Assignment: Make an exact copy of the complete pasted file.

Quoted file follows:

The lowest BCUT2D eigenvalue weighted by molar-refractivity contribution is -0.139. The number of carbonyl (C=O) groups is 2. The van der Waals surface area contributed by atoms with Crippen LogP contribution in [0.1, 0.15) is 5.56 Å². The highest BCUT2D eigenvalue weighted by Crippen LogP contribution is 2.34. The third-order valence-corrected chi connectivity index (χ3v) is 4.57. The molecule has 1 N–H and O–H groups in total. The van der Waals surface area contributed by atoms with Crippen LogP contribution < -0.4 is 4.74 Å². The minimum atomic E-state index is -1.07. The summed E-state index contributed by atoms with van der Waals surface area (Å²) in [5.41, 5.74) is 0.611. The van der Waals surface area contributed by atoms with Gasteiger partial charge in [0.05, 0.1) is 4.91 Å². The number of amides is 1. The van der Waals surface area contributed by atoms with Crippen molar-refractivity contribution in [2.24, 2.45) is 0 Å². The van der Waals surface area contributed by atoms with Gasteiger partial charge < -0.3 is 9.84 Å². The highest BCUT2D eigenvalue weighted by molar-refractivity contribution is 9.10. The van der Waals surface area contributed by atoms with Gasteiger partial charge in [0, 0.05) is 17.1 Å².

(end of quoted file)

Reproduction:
The lowest BCUT2D eigenvalue weighted by molar-refractivity contribution is -0.139. The number of carbonyl (C=O) groups is 2. The van der Waals surface area contributed by atoms with Crippen LogP contribution in [0.1, 0.15) is 5.56 Å². The highest BCUT2D eigenvalue weighted by Crippen LogP contribution is 2.34. The third-order valence-corrected chi connectivity index (χ3v) is 4.57. The molecule has 1 N–H and O–H groups in total. The van der Waals surface area contributed by atoms with Crippen LogP contribution < -0.4 is 4.74 Å². The minimum atomic E-state index is -1.07. The summed E-state index contributed by atoms with van der Waals surface area (Å²) in [5.41, 5.74) is 0.611. The van der Waals surface area contributed by atoms with Gasteiger partial charge in [0.05, 0.1) is 4.91 Å². The number of amides is 1. The van der Waals surface area contributed by atoms with Crippen molar-refractivity contribution in [2.24, 2.45) is 0 Å². The van der Waals surface area contributed by atoms with Gasteiger partial charge < -0.3 is 9.84 Å². The highest BCUT2D eigenvalue weighted by molar-refractivity contribution is 9.10. The van der Waals surface area contributed by atoms with Gasteiger partial charge in [0, 0.05) is 17.1 Å².